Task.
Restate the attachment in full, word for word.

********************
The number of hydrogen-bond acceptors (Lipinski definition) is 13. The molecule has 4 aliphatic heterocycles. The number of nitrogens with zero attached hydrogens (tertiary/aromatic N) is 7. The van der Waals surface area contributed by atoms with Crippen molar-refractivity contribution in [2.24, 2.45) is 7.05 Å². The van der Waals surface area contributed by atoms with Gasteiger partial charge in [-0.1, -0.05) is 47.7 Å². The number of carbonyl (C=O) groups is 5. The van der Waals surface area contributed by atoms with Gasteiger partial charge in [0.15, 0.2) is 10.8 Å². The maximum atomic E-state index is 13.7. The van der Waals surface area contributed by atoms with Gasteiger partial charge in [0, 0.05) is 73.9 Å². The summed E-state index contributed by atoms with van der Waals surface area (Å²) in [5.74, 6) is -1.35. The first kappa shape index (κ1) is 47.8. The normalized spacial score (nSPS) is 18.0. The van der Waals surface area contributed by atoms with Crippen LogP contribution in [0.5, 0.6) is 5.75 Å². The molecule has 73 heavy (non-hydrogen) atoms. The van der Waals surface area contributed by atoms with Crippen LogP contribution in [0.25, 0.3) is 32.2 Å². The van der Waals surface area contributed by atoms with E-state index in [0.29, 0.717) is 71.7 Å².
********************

The number of hydrogen-bond acceptors (Lipinski definition) is 13. The molecule has 4 aliphatic heterocycles. The number of nitrogens with zero attached hydrogens (tertiary/aromatic N) is 7. The van der Waals surface area contributed by atoms with Crippen molar-refractivity contribution in [2.24, 2.45) is 7.05 Å². The van der Waals surface area contributed by atoms with Gasteiger partial charge in [-0.1, -0.05) is 47.7 Å². The number of carbonyl (C=O) groups is 5. The van der Waals surface area contributed by atoms with Gasteiger partial charge in [0.15, 0.2) is 10.8 Å². The maximum atomic E-state index is 13.7. The van der Waals surface area contributed by atoms with Gasteiger partial charge in [0, 0.05) is 73.9 Å². The summed E-state index contributed by atoms with van der Waals surface area (Å²) in [5.74, 6) is -1.35. The first kappa shape index (κ1) is 47.8. The normalized spacial score (nSPS) is 18.0. The van der Waals surface area contributed by atoms with Crippen LogP contribution in [0.5, 0.6) is 5.75 Å². The molecule has 73 heavy (non-hydrogen) atoms. The van der Waals surface area contributed by atoms with Crippen LogP contribution in [0.25, 0.3) is 32.2 Å². The van der Waals surface area contributed by atoms with E-state index in [0.29, 0.717) is 71.7 Å².